Saturday, 27 February 2010

Got A Ticket to Ride

Went on the train to Liverpool, in the rain, yesterday,  There was no lingering on the waterfront as the wind gusted off the Mersey, just enough time to take the picture above as we negotiated the building work going on to the side.  Today it has been bright blue skies, how contrary is our weather.

The reason for the visit was not outdoors, but inside warm and dry.  The Rothko Seagram murals are on display at the Tate until 21 March and this was our second attempt to see them. Last time we went it was a Monday, we discovered that this is the day the Tate shuts, Grrr.

The murals were as wonderful as I remembered which was many years ago in London. The Tate's room has subdued lighting and the walls have been painted grey  The hang is visually most effective and encloses you with six of the paintings.  The only quibble I would have was the open entrance detracts from the atmosphere as you can hear the hum of the people coming into the building.  But the painting still alter your brain waves in the same way as you gaze on and through them.  Rothko wanted the visitor to have the feeling of being caught in a room with the doors and windows walled-in shut so this hang does not quite attain this.

What I did not realise until I bought a book about his work in the shop (no visit is complete to a gallery without a bit of retail therapy) is that he originally painted 40 works in all for this commission but these are now scattered all around the world, although there is another enclosed room in Chiba-ken, Kawamura Memorial Museum of Art in Japan.

Leaving the Tate we lunched and then walked towards

china town.  The grey sky makes the building stand out quite well in this photo or you could have

 a black and white postcard version complete with Evel Penguivel.  This was part of Liverpool's Year of the Environment and the different types of penguin were used to symbolise and highlight the impact we all have on climate change.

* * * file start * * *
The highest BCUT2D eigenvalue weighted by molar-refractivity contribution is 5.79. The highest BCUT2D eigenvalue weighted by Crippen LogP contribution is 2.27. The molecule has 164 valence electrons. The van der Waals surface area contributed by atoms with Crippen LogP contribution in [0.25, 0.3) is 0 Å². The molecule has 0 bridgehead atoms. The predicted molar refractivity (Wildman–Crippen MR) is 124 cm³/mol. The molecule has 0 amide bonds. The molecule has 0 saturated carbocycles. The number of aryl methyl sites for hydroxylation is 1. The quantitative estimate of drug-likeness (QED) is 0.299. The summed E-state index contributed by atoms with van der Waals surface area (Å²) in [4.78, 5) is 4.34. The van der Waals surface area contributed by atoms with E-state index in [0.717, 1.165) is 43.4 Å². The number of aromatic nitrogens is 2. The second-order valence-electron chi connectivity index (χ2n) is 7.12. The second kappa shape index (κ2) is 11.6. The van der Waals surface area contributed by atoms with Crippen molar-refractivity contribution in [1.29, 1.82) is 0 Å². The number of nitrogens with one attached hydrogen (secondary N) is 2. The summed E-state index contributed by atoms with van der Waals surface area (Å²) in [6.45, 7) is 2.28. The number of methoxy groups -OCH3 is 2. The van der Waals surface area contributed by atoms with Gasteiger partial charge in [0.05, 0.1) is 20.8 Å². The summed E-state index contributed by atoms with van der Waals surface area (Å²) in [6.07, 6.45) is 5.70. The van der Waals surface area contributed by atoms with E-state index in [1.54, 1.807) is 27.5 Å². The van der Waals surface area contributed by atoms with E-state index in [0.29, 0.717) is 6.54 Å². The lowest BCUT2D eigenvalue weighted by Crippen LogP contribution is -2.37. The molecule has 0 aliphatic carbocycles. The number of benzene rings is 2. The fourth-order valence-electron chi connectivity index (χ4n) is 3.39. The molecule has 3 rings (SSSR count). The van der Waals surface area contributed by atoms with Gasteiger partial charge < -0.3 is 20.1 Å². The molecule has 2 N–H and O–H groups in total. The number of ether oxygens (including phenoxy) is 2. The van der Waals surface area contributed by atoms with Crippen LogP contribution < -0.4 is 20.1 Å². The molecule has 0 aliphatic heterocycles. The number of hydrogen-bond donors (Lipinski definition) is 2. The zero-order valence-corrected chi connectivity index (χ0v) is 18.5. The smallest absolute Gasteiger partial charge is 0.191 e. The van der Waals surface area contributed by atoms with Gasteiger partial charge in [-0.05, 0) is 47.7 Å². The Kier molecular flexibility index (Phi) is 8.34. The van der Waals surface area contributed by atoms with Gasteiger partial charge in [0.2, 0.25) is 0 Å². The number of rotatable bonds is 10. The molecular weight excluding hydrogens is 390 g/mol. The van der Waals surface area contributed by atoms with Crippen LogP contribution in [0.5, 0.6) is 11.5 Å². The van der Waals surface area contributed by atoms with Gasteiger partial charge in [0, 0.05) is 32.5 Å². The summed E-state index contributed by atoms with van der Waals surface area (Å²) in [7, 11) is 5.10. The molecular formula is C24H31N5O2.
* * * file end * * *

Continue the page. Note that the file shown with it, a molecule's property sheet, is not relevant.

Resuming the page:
Then we arrived at our next destination

the Anglican cathedral to see the exhibiton on the modern icons 'Icons in Transformation' by Ludmila Pawlowska but also I had never visited the cathedral.  It was one of the last ones to be built in this country, the first part was completed in 1910 but it would be another 50 years before completion.

The architect was Giles Gilbert Scott and here is his memorial on the floor looking towards the altar and small east window.  The late poet laureate and church lover John Betjeman said "this is one of the great buildings of the world...the impression of vastness, strength and height no words can describe".  He was right, the space and light are awesome, even though it was a dull day the interior was wonderfully bright and the ceiling heads for heaven with its huge span and space. So different from the medieval cathedrals I am used to, but modern construction has solved all the problems they had with holding up the weight of a vast building, however it is a continuation of the same tradition and workmanship.

We did not take the trip up to the tower to view the city from the top, this might be something to be left for a summer's day. 

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